Patagonia & Travel Vision Journeys

By Donna Pyle
This item appears on page 28 of the November 2017 issue.

A few days after commenting to a friend, “We have no idea where we’re going to travel next year,” the October 2016 issue of ITN arrived, and on the “Tours” page a photography tour was mentioned called “The Best of Patagonia,” offered by Travel Vision Journeys (Arlington, MA; 781/646-3377 or 800/866-7314, travelvision
journeys.com)

A young puma on a lakeshore in Chilean Patagonia. Photo by Donna Pyle

After a little research and reference checking, my husband, R.C., and I signed up for their Feb. 7-16, 2017, tour. 

I had been wanting to do an itinerary like this for years. I could never get excited about visiting Argentina to hang out in Buenos Aires watching the tango. This trip focused on Patagonia and photography, and it took us back to southern Chile, which we had loved 20 years earlier.

We paid $14,000 to Travel Vision, which covered nine nights’ accommodations, a professional photographer coaching us, a professional puma tracker in Torres del Paine National Park (Chile), van transportation, drivers and guides in Argentina and Chile, most of our meals and transportation to/from airports. There were four other Americans in our group. 

We visited El Chaltén, Argentina (a mountain-climbing mecca), photographing Mount Fitzroy and surrounding glaciers and waterfalls. Perito Moreno Glacier (Argentina) was a special treat, as it is one of very few glaciers in the world still advancing, plus the geography is such that you can view it both by boat and by land. We did both.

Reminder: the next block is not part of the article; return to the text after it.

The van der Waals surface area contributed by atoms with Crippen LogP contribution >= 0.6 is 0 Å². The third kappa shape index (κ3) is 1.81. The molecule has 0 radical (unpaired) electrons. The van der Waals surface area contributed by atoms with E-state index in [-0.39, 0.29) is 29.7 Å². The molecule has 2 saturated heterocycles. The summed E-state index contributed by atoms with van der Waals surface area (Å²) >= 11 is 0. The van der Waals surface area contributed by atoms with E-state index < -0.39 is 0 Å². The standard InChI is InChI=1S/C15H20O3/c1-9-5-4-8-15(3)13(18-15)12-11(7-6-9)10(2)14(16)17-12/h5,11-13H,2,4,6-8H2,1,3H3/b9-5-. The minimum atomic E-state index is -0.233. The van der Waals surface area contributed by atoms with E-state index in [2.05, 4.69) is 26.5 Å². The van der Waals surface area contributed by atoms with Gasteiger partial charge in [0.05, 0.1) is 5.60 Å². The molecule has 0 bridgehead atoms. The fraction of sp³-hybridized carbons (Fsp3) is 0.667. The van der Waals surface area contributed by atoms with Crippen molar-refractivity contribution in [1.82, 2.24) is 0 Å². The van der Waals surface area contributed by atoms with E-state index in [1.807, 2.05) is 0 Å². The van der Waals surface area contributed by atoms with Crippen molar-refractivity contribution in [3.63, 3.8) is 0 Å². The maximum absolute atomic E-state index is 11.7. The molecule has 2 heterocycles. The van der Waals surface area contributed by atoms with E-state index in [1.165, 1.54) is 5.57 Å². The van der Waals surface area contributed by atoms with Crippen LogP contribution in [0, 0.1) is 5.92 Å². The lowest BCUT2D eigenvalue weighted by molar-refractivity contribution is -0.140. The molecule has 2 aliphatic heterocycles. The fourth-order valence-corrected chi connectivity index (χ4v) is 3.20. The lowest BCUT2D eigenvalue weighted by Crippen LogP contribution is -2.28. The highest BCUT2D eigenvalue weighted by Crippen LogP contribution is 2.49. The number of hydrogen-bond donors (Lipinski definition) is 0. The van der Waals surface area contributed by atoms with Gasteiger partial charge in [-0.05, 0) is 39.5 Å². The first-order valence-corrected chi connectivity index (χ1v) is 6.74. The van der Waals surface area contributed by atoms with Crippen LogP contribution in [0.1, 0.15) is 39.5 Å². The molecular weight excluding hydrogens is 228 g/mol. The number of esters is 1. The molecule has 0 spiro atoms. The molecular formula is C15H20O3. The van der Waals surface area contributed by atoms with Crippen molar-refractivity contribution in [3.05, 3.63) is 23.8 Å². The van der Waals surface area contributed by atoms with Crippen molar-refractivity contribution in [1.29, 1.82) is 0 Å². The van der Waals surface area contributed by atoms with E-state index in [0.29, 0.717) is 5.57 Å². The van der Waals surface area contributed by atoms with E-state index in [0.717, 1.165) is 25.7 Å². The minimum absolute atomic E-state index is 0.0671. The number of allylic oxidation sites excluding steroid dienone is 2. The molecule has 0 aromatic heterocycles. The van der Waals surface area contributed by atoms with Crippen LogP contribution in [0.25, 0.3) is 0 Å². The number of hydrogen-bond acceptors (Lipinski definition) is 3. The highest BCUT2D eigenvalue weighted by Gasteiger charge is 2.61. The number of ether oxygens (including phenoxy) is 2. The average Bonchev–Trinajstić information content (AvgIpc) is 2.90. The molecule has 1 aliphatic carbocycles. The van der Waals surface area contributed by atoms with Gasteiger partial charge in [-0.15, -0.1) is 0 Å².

In Torres del Paine, in addition to viewing the spectacular scenery, we had a special “mission”: photographing pumas. Our tracker found them for us on all three days.

The first day, they were in the sunshine but in fairly deep bushes. The third day, we saw them with a kill, but it was late in the day and difficult to take photographs. On our second morning, however, we were lucky enough to find some cubs playing on the lakeshore in brilliant sunlight. What a treat!

Other wildlife was abundant: guanacos and foxes plus rheas, kingfishers and many other birds. 

Accommodations in Argentina were in pleasant, but not luxurious, hotels. In Chile, at EcoCamp Patagonia (Barros Arana 166, Puerto Natales; www.ecocamp.travel/en), we stayed in luxury tents that had been permanently constructed with wood supports and canvas walls. The tents were heated, with private baths/showers, big beds and plenty of space.

I would say this was a magnificent trip. Some ability to hike was required, but there were no “forced marches.”

DONNA PYLE
Boulder, CO